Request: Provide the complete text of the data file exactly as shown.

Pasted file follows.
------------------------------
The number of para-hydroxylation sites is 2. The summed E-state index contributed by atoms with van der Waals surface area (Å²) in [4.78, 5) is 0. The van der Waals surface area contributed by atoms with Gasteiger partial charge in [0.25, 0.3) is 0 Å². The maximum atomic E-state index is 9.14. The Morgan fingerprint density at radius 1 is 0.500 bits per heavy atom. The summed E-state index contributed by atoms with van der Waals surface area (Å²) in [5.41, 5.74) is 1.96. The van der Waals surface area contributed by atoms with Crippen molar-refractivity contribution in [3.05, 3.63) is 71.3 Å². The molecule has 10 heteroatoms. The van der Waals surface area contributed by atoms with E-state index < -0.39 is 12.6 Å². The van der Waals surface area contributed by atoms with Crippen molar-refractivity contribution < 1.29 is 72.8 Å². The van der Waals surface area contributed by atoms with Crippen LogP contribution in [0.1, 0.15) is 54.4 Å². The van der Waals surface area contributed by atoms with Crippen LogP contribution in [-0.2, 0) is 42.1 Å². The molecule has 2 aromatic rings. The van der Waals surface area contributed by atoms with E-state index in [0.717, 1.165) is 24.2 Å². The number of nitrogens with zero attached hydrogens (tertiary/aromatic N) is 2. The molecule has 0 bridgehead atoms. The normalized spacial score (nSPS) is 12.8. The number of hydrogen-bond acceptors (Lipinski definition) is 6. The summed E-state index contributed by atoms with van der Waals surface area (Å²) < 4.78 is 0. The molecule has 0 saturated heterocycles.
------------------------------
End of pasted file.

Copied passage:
The number of para-hydroxylation sites is 2. The summed E-state index contributed by atoms with van der Waals surface area (Å²) in [4.78, 5) is 0. The van der Waals surface area contributed by atoms with Gasteiger partial charge in [0.25, 0.3) is 0 Å². The maximum atomic E-state index is 9.14. The Morgan fingerprint density at radius 1 is 0.500 bits per heavy atom. The summed E-state index contributed by atoms with van der Waals surface area (Å²) in [5.41, 5.74) is 1.96. The van der Waals surface area contributed by atoms with Crippen molar-refractivity contribution in [3.05, 3.63) is 71.3 Å². The molecule has 10 heteroatoms. The van der Waals surface area contributed by atoms with E-state index < -0.39 is 12.6 Å². The van der Waals surface area contributed by atoms with Crippen molar-refractivity contribution < 1.29 is 72.8 Å². The van der Waals surface area contributed by atoms with Crippen LogP contribution in [0.1, 0.15) is 54.4 Å². The van der Waals surface area contributed by atoms with Crippen LogP contribution in [-0.2, 0) is 42.1 Å². The molecule has 2 aromatic rings. The van der Waals surface area contributed by atoms with E-state index in [0.717, 1.165) is 24.2 Å². The number of nitrogens with zero attached hydrogens (tertiary/aromatic N) is 2. The molecule has 0 bridgehead atoms. The normalized spacial score (nSPS) is 12.8. The number of hydrogen-bond acceptors (Lipinski definition) is 6. The summed E-state index contributed by atoms with van der Waals surface area (Å²) < 4.78 is 0. The molecule has 0 saturated heterocycles.